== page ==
Five years ago, on a warm January day, I started a blog. I tend to forget detail easily, but I somehow vividly remember sitting at my desk, squeezed into a bedroom that was also a living room and home office space, and watching a hawk land on the small balcony. They say you have to write about what you see, so that is how I started my first post.
It’s five years later. Life is different. Helanya and I have moved twice since that day. We’ve travelled. I’ve graduated my first (soon to be two) student(s). But we’ve been fortunate, too, in that many things have not changed at all. We’ve attended many baby showers and few funerals. We’ve gained wonderful new friends through travelling. My students keep on inspiring me. And my colleagues and co-authors continue to have too much patience.
My blog has remained, too, although a long-time reader would recognise some change. As with most new things, I was productive initially, writing 10 posts in my first month. I soon realised I couldn’t keep up the pace, and the frequency declined to average between four and six posts. I blogged about many things that interested me, but Economics-related topics seemed to take precedence.
At the beginning of last year, I was offered a contract to write a bi-weekly column for Finweek magazine. Due to time and (more importantly) idea constraints, I began to post my columns as posts instead of writing altogether new posts. The result has been that the length of my posts has increased, but that the frequency has declined. It also means that the average number of visitors per day has declined somewhat. I would like to think that there is a quality-quantity trade-off, though. There is some evidence to support this claim: the number of permanently registered readers has continued to increase.
It’s strange to reread some of the posts that I wrote several years ago. They are recognisably me, but they are also different from how I would write about the same topic now. I guess that means that I’m learning. Or unlearning.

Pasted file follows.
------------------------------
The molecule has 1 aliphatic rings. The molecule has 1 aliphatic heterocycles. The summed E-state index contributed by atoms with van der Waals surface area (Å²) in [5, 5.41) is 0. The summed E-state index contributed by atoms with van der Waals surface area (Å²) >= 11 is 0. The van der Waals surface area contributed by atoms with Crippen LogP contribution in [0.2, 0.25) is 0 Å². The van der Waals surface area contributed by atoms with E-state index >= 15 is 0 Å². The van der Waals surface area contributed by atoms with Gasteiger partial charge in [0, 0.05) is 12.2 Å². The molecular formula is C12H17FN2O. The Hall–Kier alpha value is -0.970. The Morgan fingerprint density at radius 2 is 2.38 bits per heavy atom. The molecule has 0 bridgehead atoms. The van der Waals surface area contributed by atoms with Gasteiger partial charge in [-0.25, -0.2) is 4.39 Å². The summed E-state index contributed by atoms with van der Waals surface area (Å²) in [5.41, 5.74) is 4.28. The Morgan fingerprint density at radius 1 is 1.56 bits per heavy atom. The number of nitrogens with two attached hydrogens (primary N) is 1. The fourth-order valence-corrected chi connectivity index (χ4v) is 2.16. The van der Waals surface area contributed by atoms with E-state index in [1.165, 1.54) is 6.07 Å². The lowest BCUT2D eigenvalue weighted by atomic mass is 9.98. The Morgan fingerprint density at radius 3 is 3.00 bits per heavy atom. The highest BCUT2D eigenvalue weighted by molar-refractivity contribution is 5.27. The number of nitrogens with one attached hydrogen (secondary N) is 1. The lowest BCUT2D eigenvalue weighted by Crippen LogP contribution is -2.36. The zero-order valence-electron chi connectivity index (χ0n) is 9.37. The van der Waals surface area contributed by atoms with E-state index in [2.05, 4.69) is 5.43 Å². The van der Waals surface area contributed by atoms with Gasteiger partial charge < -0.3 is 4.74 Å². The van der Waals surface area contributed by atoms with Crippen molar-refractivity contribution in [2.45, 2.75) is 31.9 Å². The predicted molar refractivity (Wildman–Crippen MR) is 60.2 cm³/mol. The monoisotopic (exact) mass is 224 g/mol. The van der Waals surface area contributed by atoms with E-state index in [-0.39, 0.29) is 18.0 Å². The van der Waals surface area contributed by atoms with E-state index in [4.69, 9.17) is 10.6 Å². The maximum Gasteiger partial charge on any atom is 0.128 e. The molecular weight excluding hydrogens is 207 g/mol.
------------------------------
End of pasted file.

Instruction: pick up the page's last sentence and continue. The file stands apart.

Or just growing older.
Blogging is a difficult business these days. What I had hoped to do when I started was to debate, to challenge, to offer a different, sometimes unpopular, perspective. But I have become less eager to do this, probably because I have lost some of my youthful big-eyed optimism, but mostly because of the uncritical social media platforms that now dominate public debate.
I would like to think the blog has had some impact, though. My 258 (this will the the 259th) posts have attracted 295 659 visitors to my site, who’ve read my posts 417 095 times. That is an unfathomable number, and much more than I could have hoped for. The large number is largely the result of one post I wrote – Why and what to study in South Africa – which I wrote in May 2013 and has since received more than 156 000 views. It also has 251 comments. The most views in one day actually come from a book review about Ken Follett’s Century trilogy. He retweeted the blog post, and I was swamped by visitors. Most of them were there for the images of the characters, which I had borrowed from someone else (with due credit, fortunately.) My favourite post? There are many that I like (of course), but I think the one that stands out is my response to Zuma’s remarks at the beginning of 2015.
This morning the Stellenbosch heavens finally opened up for some much-needed rain. I hear doves cooing, playing in the temporary ponds in our new flower bed. Perhaps they are descendants of the chicks that hatched five summers ago… (but then this will likely be the third or even fourth generation, as Google tells me that doves only have a 1.5-year lifespan in the wild.) It’s the start of a new year, a time when we tend to look to the future. And I wonder: Where will we be in another five years’ time?